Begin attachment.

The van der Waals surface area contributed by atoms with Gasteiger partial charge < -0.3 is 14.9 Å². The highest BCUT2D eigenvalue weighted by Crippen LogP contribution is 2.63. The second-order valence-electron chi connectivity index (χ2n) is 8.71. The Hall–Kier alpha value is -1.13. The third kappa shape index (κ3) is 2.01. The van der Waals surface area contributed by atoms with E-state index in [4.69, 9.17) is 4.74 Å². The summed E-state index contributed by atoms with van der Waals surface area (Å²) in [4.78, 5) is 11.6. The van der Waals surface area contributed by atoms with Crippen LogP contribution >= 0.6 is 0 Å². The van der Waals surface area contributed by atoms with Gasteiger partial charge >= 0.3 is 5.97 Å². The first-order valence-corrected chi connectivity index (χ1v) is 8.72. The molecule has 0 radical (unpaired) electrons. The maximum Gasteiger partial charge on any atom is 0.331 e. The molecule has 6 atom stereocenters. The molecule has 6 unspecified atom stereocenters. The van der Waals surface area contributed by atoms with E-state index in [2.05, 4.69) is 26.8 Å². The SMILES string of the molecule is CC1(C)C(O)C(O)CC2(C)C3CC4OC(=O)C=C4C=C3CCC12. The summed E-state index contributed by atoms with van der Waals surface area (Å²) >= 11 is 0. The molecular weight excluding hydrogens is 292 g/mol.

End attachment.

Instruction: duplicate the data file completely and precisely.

The van der Waals surface area contributed by atoms with Gasteiger partial charge < -0.3 is 14.9 Å². The highest BCUT2D eigenvalue weighted by Crippen LogP contribution is 2.63. The second-order valence-electron chi connectivity index (χ2n) is 8.71. The Hall–Kier alpha value is -1.13. The third kappa shape index (κ3) is 2.01. The van der Waals surface area contributed by atoms with E-state index in [4.69, 9.17) is 4.74 Å². The summed E-state index contributed by atoms with van der Waals surface area (Å²) in [4.78, 5) is 11.6. The van der Waals surface area contributed by atoms with Crippen LogP contribution >= 0.6 is 0 Å². The van der Waals surface area contributed by atoms with Gasteiger partial charge >= 0.3 is 5.97 Å². The first-order valence-corrected chi connectivity index (χ1v) is 8.72. The molecule has 0 radical (unpaired) electrons. The maximum Gasteiger partial charge on any atom is 0.331 e. The molecule has 6 atom stereocenters. The molecule has 6 unspecified atom stereocenters. The van der Waals surface area contributed by atoms with E-state index in [2.05, 4.69) is 26.8 Å². The SMILES string of the molecule is CC1(C)C(O)C(O)CC2(C)C3CC4OC(=O)C=C4C=C3CCC12. The summed E-state index contributed by atoms with van der Waals surface area (Å²) >= 11 is 0. The molecular weight excluding hydrogens is 292 g/mol.